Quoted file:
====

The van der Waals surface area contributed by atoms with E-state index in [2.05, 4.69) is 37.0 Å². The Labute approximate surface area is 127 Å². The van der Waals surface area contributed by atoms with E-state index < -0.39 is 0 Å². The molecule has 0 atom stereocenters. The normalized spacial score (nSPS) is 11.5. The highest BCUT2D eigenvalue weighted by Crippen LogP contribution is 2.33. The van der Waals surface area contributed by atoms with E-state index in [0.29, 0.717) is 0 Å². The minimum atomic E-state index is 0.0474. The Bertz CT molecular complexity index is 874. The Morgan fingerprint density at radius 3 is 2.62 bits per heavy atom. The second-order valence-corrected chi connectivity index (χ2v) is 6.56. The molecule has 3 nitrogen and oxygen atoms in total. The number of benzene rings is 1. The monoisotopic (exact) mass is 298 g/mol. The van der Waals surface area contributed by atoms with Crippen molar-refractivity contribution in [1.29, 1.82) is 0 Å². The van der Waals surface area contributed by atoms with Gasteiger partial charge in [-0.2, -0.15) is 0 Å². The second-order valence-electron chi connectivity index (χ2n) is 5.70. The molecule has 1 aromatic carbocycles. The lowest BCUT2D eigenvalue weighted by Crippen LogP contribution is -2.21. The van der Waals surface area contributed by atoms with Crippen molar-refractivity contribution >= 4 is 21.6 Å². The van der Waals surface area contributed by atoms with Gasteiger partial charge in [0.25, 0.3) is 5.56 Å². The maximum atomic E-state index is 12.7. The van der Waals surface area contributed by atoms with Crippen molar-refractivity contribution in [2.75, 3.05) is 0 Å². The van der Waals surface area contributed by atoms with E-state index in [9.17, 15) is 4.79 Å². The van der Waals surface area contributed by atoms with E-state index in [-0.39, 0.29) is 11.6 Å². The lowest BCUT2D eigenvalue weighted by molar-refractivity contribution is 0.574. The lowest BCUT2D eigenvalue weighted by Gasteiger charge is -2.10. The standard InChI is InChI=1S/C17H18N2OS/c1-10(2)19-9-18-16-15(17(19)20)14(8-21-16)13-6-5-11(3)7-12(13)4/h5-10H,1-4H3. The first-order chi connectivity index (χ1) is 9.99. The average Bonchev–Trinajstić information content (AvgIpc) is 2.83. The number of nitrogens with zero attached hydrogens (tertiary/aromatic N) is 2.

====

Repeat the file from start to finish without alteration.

The van der Waals surface area contributed by atoms with E-state index in [2.05, 4.69) is 37.0 Å². The Labute approximate surface area is 127 Å². The van der Waals surface area contributed by atoms with E-state index < -0.39 is 0 Å². The molecule has 0 atom stereocenters. The normalized spacial score (nSPS) is 11.5. The highest BCUT2D eigenvalue weighted by Crippen LogP contribution is 2.33. The van der Waals surface area contributed by atoms with E-state index in [0.29, 0.717) is 0 Å². The minimum atomic E-state index is 0.0474. The Bertz CT molecular complexity index is 874. The Morgan fingerprint density at radius 3 is 2.62 bits per heavy atom. The second-order valence-corrected chi connectivity index (χ2v) is 6.56. The molecule has 3 nitrogen and oxygen atoms in total. The number of benzene rings is 1. The monoisotopic (exact) mass is 298 g/mol. The van der Waals surface area contributed by atoms with Crippen molar-refractivity contribution in [1.29, 1.82) is 0 Å². The van der Waals surface area contributed by atoms with Gasteiger partial charge in [-0.2, -0.15) is 0 Å². The second-order valence-electron chi connectivity index (χ2n) is 5.70. The molecule has 1 aromatic carbocycles. The lowest BCUT2D eigenvalue weighted by Crippen LogP contribution is -2.21. The van der Waals surface area contributed by atoms with Crippen molar-refractivity contribution >= 4 is 21.6 Å². The van der Waals surface area contributed by atoms with Gasteiger partial charge in [0.25, 0.3) is 5.56 Å². The maximum atomic E-state index is 12.7. The van der Waals surface area contributed by atoms with Crippen molar-refractivity contribution in [2.75, 3.05) is 0 Å². The van der Waals surface area contributed by atoms with E-state index in [9.17, 15) is 4.79 Å². The van der Waals surface area contributed by atoms with E-state index in [-0.39, 0.29) is 11.6 Å². The lowest BCUT2D eigenvalue weighted by molar-refractivity contribution is 0.574. The lowest BCUT2D eigenvalue weighted by Gasteiger charge is -2.10. The standard InChI is InChI=1S/C17H18N2OS/c1-10(2)19-9-18-16-15(17(19)20)14(8-21-16)13-6-5-11(3)7-12(13)4/h5-10H,1-4H3. The first-order chi connectivity index (χ1) is 9.99. The average Bonchev–Trinajstić information content (AvgIpc) is 2.83. The number of nitrogens with zero attached hydrogens (tertiary/aromatic N) is 2.